Bob Doscher

Denny Hatch is the author of six books on marketing and four novels, and is a direct marketing writer, designer and consultant. His latest book is “Write Everything Right!” Visit him at dennyhatch.com.

A bunch of Decembers ago, Peggy and I were in Vienna. On Mariahilfer Strasse — the central shopping district — we stopped into a coffee shop. The place was jammed — people at tables with empty cups relaxing with books, piles of newspapers or intensely working over laptops.

My colleague and client, Bob Doscher, loves FSIs. "When a Valassis FSI ('shared mail') goes out, CEOs of love it!" Doscher once said to me. "When these cents-off coupons are delivered, he can look out the window and see the trucks full of his products leaving the warehouse to stock supermarket shelves." FSIs are generally for down-market products and cashed in by those who love savings.

red·line, /'red,līn/, intransitive verb: to withhold home-loan funds or insurance from neighborhoods considered poor economic risks; and transitive verb: to discriminate against in housing or insurance—Merriam Webster. My six-word definition of marketing: Find profitable customers; avoid unprofitable customers. In actuality, that's redlining.

When I came across the obituary of Milton Levine, it struck a chord deep within me.

Here was a 43-year-old salesman of toys and novelties watching some ants at a July 4, 1956 picnic when he suddenly saw his future—the ant farm—a 6” x 9” two-sided plastic frame with sand, tunnels and live ants busily doing their thing as mesmerized kids watch and learn.

A half-century later, kids are still enthralled with ant farms. The basic model sells for $10.99.

Last year, Levine sold his business for $20 million. His website, UncleMilton.com has a slew of wonderful scientific gadgets for kids.

Milton Levine—described by one magazine writer as “anty-establishment”―gave pleasure (and inspiration) to millions of kids, made pots of money, obviously had great fun and went to the great beyond at 97.

Life doesn’t get any better than that!

So what does a fledgling entrepreneur do following a “eureka moment?”

How do you translate an idea into a profitable business?

My suggestion: go the dry test route.

I spent 15 years creating dry tests for clients and my own little business—the WHO’S MAILING WHAT! newsletter and archive service—started out life as a dry test.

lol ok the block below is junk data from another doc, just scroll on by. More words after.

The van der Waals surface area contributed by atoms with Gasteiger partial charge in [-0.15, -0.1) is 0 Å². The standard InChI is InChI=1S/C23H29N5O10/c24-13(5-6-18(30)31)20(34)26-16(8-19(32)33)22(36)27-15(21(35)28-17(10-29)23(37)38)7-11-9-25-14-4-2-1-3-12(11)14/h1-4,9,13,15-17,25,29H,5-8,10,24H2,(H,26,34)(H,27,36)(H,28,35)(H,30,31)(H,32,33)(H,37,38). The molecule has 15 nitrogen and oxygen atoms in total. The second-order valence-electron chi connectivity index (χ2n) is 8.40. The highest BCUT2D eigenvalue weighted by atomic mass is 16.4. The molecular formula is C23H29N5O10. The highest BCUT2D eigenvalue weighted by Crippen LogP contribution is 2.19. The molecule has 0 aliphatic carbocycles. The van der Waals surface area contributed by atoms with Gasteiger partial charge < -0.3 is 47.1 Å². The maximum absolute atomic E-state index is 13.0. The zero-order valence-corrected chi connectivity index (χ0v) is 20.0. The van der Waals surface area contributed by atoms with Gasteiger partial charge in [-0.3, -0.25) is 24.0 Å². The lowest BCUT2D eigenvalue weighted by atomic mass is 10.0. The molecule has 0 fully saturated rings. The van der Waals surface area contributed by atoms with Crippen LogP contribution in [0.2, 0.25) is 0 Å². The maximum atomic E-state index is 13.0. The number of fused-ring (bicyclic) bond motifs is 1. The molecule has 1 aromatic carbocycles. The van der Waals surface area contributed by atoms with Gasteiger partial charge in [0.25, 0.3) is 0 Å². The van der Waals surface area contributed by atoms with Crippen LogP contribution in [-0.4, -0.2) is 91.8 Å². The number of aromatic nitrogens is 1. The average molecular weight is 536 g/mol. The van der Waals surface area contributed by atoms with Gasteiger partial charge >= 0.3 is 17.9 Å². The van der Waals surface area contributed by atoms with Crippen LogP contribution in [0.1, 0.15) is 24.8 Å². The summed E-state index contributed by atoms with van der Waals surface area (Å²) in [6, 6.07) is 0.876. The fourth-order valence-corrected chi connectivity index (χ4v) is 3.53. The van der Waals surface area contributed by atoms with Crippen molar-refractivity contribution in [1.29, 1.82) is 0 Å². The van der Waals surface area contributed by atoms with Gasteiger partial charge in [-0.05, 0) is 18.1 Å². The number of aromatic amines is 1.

Technically the dry test is illegal, but many years ago I discovered a possible loophole.

Kim Zinda's five ways to use e-mail marketing are:

* Provide subscription visibility.
* Employ e-mail onboarding programs.
* Use promotional activities to acquire new e-mail names.
* Append e-mail names to an existing database.
* Fine-tune your data.

I have no quarrel with anything Zinda says in her 937-word piece and have provided a hyperlink below FYI. Zinda's dealing with the technical aspects of e-mail marketing.

But once the electronics are in place--the right audience and the ability to reach them--what do you say and how best to say it?

I just ran across a Forrester Research report from July 2008 that predicts the volume of e-mail marketing will hit a high point of 838 billion messages by 2013.

Yes, the cost of e-mail is low. But with this huge blitz of traffic, the message must be compelling and relevant--from the subject line in the inbox to the landing page and the follow-up.

Always remember that, at any point along the way, the effort is a mouse click away from oblivion--whereupon ROI is nonexistent and your time spent is wasted.

Most consumers know that their buying and bill-paying habits are closely monitored by the three great credit rating agencies: Equifax, Experian and TransUnion. What is less understood is the highly complex algorithm of scoring—taking all that bill-paying data on an individual and determining the chances that he or she will fail to pay a credit card charge or default on a loan. The dollar amount of credit extended and the Annual Percentage Rate (APR) charged are pinned to a consumer’s score. The unquestioned master of scoring alchemy is Fair Isaac, on whom some of the blame for the sub-prime crash—and perhaps the coming

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